While a Master’s degree is not required, many chiefs of staff hold a master’s in public policy or a J.D. In fact, many current members of the Texas Legislature have LBJ alums as chief of staff, or other staff positions. The LBJ Master’s degree is a distinct advantage at the Texas Lege because our program includes courses in policy development and implementation, public finance and budgeting, the Texas Lege process, and internships, among others.
A legislative director works closely with the Chief of Staff to formulate the Member’s policy and legislative strategy. Most legislative directors have a bachelor’s degree in government or a related field, and many also have a master’s degree.
Researcher: The Texas Legislature has nonpartisan research offices in both the Senate and the House. These agencies provide information and analysis on legislation and issues before the Texas Legislature, including a bill’s provisions, background, arguments for and against the bill, and any other pertinent information. Staff roles include legislative analysts, researchers and writers. These roles require a background in writing and legislative experience. Additionally, most of the research staff have a master’s degree.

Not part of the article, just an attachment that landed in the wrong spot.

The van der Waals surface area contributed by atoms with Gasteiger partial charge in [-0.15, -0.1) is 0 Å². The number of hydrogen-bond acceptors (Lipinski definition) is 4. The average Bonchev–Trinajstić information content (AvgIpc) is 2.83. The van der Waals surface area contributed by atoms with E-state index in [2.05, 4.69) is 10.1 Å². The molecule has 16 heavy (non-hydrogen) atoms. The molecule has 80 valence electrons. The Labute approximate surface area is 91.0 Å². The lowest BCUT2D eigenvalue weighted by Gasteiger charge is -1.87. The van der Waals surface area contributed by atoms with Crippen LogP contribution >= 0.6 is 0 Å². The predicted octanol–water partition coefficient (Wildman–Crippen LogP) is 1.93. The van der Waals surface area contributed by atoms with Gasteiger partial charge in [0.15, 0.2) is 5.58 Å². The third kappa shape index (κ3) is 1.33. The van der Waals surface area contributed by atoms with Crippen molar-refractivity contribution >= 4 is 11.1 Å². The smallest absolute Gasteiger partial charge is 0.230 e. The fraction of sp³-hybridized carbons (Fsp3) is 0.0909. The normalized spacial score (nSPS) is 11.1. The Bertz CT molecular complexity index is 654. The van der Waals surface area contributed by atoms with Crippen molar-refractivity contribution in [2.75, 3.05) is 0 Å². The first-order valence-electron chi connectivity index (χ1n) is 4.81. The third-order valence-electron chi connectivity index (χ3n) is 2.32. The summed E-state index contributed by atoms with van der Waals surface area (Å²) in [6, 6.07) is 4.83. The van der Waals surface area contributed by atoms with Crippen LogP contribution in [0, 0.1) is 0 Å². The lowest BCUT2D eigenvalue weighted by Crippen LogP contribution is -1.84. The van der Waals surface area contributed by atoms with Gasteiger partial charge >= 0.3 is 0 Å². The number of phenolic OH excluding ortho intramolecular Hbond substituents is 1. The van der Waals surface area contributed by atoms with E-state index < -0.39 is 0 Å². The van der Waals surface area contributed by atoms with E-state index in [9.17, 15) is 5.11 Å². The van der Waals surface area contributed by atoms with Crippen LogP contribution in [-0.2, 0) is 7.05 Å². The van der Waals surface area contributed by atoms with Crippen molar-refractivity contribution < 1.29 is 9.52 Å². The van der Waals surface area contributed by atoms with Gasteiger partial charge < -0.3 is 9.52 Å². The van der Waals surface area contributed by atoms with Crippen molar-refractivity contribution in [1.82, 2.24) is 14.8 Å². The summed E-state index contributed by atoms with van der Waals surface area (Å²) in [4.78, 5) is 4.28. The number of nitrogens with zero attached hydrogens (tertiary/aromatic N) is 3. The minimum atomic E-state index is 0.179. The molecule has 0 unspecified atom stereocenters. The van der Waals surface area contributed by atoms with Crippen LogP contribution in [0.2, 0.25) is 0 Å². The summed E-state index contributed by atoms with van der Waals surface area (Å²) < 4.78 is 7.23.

What skills do you need to work at the Texas Lege?
Working at the Texas Legislature requires technical and soft skills, including research, writing and communicating effectively, critical thinking, collaboration and problem solving. People working at the Texas Legislature should be acquainted with financial management systems and the responsible stewardship of the financial resources of public entities. While some of these skills can be honed on the job, foundational competencies, often gained through graduate level coursework or work experience, are critical to getting started.
Any tips on how to start a career in local and state government?
Get involved locally. Attend public hearings and meetings, think about delivering public testimony on an area you are passionate about, volunteer for campaigns and local boards, and read your local news. Places such as the LBJ School also offer classes, networking, and career opportunities to help you land your dream job at the Texas Lege.
LBJ at the TX Lege
Four LBJ School alumni are serving as elected officials in the Texas Lege. They are:
Senator Sarah Eckhardt